She also by coincidence was at an ice skating rink when I was there with friends while also recovering from social anxiety, and while she kept an appropriate distance and didn't engage, I saw her once smile when she saw me order some snacks by myself without help. That was so heartwarming. I wouldn't be half of who I am today without her. <3 ggravendust
Substance use counselor here, I work in a women's residential (inpatient) program. Most of our clients are court ordered and will do anything to get out of treatment, e.g., fake seizures, lie about illnesses, etc. but will also lie and manipulate to get contraband brought in or to deviate off site. Some of the lies are convincing, but I find most to be hilarious. stellarsphere
It's in the Behavior...Giphy
Dialectical behavioral therapist here. I predominately work with people with a diagnosis of BPD and unsurprisingly it seems as though borderline personality disorder is getting mentioned quite a lot in this thread. I find BPD is a pretty crappy label for what could rather be much more accurately described as having difficulty regulating emotions and tolerating distress with quite often a history of childhood trauma and or poor attachment.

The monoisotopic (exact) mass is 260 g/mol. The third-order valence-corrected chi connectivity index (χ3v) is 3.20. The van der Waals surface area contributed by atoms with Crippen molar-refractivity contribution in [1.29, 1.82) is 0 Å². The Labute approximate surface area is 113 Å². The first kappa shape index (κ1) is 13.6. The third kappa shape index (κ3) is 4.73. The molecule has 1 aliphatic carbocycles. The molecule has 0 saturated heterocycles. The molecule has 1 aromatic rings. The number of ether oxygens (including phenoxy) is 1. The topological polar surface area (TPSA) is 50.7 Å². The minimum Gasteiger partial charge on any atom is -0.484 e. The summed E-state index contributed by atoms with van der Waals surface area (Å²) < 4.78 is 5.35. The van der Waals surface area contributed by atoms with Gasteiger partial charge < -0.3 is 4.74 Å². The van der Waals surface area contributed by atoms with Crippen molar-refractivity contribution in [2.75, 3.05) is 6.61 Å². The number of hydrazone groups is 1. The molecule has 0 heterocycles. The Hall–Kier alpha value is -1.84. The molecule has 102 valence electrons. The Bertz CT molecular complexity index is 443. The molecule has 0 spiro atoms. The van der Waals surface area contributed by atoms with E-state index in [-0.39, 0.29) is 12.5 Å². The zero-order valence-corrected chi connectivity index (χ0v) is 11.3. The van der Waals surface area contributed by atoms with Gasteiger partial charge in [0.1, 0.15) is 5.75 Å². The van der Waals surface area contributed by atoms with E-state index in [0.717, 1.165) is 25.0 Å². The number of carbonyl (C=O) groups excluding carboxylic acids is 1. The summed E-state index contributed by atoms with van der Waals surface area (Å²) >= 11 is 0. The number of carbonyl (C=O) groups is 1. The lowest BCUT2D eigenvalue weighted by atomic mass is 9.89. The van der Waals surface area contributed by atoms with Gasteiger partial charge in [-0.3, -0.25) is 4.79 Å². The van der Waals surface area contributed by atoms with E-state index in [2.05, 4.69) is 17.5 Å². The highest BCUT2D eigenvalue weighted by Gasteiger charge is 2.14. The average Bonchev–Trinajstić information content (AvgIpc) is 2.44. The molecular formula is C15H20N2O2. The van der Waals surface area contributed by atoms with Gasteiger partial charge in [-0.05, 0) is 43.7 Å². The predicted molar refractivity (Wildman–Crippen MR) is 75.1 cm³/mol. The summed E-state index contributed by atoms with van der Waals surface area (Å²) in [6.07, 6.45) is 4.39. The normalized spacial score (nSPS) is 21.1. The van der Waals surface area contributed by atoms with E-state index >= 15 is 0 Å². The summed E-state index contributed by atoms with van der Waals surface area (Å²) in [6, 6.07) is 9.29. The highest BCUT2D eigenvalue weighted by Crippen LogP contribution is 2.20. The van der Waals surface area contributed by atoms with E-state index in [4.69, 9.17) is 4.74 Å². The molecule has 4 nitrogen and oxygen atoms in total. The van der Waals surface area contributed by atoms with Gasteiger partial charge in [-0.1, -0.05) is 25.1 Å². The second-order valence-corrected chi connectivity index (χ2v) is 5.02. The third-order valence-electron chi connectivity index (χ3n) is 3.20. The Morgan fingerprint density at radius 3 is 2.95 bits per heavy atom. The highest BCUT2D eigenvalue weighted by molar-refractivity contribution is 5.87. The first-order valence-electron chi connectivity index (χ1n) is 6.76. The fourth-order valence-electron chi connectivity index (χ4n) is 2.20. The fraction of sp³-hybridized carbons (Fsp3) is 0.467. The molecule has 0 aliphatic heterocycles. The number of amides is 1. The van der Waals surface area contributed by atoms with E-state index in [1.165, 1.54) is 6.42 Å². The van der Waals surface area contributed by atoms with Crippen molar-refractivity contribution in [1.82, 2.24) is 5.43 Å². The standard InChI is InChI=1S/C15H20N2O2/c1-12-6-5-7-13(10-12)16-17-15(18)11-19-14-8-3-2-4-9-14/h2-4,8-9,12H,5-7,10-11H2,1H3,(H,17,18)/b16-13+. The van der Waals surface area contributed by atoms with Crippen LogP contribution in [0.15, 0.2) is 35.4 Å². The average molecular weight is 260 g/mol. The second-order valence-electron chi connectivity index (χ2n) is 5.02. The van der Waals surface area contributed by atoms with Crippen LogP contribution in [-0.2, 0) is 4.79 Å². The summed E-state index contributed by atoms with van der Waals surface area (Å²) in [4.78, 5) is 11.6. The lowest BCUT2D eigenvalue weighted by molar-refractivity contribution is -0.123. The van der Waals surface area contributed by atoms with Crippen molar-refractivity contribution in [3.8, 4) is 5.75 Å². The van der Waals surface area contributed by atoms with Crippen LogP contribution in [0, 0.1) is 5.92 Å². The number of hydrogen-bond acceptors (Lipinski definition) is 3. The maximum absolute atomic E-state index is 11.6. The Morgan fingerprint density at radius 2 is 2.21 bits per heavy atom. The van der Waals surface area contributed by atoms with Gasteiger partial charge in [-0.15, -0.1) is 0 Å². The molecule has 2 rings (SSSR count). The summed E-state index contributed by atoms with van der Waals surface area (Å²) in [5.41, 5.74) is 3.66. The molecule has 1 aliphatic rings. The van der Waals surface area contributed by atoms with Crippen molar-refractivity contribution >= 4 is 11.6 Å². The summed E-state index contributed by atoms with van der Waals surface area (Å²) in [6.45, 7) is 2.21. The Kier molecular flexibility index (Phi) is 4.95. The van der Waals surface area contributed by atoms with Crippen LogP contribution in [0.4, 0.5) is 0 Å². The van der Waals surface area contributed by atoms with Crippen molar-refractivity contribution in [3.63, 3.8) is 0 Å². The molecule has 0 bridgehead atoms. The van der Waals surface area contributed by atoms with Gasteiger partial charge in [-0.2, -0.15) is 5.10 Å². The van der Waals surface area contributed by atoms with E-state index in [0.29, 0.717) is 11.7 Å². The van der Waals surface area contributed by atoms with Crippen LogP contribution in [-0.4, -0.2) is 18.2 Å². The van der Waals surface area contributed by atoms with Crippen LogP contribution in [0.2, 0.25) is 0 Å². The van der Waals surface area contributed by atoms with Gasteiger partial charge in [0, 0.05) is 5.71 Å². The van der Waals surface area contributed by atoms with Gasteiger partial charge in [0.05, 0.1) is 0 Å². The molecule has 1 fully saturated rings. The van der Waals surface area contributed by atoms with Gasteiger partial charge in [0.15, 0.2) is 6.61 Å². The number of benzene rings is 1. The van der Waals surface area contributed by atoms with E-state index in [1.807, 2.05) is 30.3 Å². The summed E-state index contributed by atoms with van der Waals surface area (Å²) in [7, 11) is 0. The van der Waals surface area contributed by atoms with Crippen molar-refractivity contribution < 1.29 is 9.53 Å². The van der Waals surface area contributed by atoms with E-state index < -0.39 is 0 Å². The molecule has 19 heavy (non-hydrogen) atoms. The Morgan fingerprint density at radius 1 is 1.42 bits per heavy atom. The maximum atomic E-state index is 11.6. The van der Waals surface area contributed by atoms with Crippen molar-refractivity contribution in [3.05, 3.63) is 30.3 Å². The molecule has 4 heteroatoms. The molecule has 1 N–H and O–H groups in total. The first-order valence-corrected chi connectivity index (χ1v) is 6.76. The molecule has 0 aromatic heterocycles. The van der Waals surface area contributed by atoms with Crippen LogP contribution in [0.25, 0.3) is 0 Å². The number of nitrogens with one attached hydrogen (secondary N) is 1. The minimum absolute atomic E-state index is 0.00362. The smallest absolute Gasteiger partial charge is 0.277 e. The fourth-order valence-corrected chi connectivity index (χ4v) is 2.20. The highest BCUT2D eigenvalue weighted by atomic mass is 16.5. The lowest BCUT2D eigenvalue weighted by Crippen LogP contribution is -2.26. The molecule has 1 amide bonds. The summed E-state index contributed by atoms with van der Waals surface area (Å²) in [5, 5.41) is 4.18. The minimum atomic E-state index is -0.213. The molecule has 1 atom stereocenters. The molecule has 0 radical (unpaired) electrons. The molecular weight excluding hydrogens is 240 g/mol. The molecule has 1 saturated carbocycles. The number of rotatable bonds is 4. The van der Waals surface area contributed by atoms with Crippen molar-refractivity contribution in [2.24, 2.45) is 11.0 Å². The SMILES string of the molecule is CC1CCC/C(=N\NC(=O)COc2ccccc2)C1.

It's just easier to label someone as having BPD, so easy that it tends to become synonymous with what is essentially perceived as having a clinical diagnosis of being a bad person. CyanideSeedbell
Those of us who live in New York live this truth on a daily basis.
Sometimes, you just meet a person who isn't quite all there. It's hard to tell at first, but then you talk with them for a little while and it just becomes abundantly clear if they're two eggs short of an omelette.
The stories of how you find out are so interesting. But yet, they teach us to look for clues when we interact with others.